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  10. I grew up shopping at McAlister Square, from the '70s until its demise.

    The Belk-Simpson opened in '75-ish. McAlister was the only "regular" mall in town and was doing really well then. (Bell Tower Mall was more of a discount mall.)

    McAlister was renovated in 1990. It had been renovated before- I'd guess in the early '80s. I don't remember when Belk's was renovated- probably sometime in the '80s.

    The Publix was built, oddly enough, in the late '90s, after Ivey's/Dillard's closed, I think. There was a Winn-Dixie, but it was next to the movie theater, on the other side of the mall parking lot.

    Unfortunately the line in the article about people being at McAlister Square on a Saturday night 20 years ago is not true- I recall having a date at the movie theater, and in between dinner and the movie, we walked through the mall. Not a soul in sight.

    The mall also lost its more upscale stores over time- Heyward Mahon (a Hart-Schaffner-Marx store), a higher-end jewelry store next to Meyers-Arnold (can't recall the name, but there was also one downtown), Ivey's, etc. After Dillard's closed, while the mall wasn't run down or downscale, it wasn't upscale, either- it totally did not attract the higher-end market, and it didn't have the size of Haywood (and thus had only limited selection), so its fate was sealed.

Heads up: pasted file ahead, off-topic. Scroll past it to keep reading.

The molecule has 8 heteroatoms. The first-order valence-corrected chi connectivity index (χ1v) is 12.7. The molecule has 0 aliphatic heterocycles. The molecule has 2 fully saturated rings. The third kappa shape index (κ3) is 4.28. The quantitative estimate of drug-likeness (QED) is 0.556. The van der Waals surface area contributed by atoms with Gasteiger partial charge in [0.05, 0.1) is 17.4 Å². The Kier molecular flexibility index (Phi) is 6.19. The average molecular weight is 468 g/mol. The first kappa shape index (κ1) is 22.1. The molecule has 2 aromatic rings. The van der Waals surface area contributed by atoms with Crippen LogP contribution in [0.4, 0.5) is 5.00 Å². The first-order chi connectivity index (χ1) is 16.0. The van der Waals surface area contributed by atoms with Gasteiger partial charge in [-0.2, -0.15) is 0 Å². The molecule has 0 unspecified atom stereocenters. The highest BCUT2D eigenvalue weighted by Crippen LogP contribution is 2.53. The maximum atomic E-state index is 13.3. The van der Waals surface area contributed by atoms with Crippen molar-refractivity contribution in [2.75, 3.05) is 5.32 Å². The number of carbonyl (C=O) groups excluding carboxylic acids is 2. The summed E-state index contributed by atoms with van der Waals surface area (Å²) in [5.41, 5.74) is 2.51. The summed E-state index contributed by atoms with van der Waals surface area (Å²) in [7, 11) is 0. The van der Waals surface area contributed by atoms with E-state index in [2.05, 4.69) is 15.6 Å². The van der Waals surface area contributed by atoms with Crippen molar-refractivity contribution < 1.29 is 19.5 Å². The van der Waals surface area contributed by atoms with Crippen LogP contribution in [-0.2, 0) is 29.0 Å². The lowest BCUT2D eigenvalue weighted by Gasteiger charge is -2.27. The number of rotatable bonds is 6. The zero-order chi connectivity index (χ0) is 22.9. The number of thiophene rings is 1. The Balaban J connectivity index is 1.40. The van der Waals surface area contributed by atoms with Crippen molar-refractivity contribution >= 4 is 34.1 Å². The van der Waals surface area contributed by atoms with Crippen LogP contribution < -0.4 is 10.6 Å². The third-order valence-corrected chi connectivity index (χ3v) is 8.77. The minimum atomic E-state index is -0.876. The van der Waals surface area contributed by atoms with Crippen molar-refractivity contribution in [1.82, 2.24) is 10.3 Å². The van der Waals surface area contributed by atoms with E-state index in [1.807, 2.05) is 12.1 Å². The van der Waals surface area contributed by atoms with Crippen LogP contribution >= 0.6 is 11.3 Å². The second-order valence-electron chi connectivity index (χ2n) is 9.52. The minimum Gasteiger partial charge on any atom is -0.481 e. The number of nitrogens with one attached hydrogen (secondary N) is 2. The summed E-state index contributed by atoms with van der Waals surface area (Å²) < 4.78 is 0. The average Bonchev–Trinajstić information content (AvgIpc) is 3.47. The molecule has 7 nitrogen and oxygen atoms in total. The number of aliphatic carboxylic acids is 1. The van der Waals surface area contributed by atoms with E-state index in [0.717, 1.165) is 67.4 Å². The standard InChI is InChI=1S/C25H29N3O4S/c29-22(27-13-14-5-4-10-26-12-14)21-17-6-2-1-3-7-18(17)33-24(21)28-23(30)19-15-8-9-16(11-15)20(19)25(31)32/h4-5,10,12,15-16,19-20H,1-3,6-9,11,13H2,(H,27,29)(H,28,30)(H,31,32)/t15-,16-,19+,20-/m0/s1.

The downtown Belk's store closed in 1980, when Haywood opened. Unfortunate, as I think that there would be a market for one now, with the total void of retail now between downtown and Haywood.

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  11. Wow...if McAlister was already that dead 20 years ago how did those stores survive in the mall at that point? I saw the whole truth of the Saturday crowd tonight...one mall ailing and the other a wall of people. Honestly, I did not see anything that would make you want to go to McAlister Square other than the stores itself. I'm also totally unfamiliar with the "Hart-Schaffner-Marx" thing that is being mentioned here.

    As to the downtown Belk-Simpson...I was guessing that was the metal-sided greenish building I saw when driving through there. It looks to still be closed. Downtown, however, looked to be very lively when I drove through in early 2009 but looked to be straining some by the time I came back later in the year.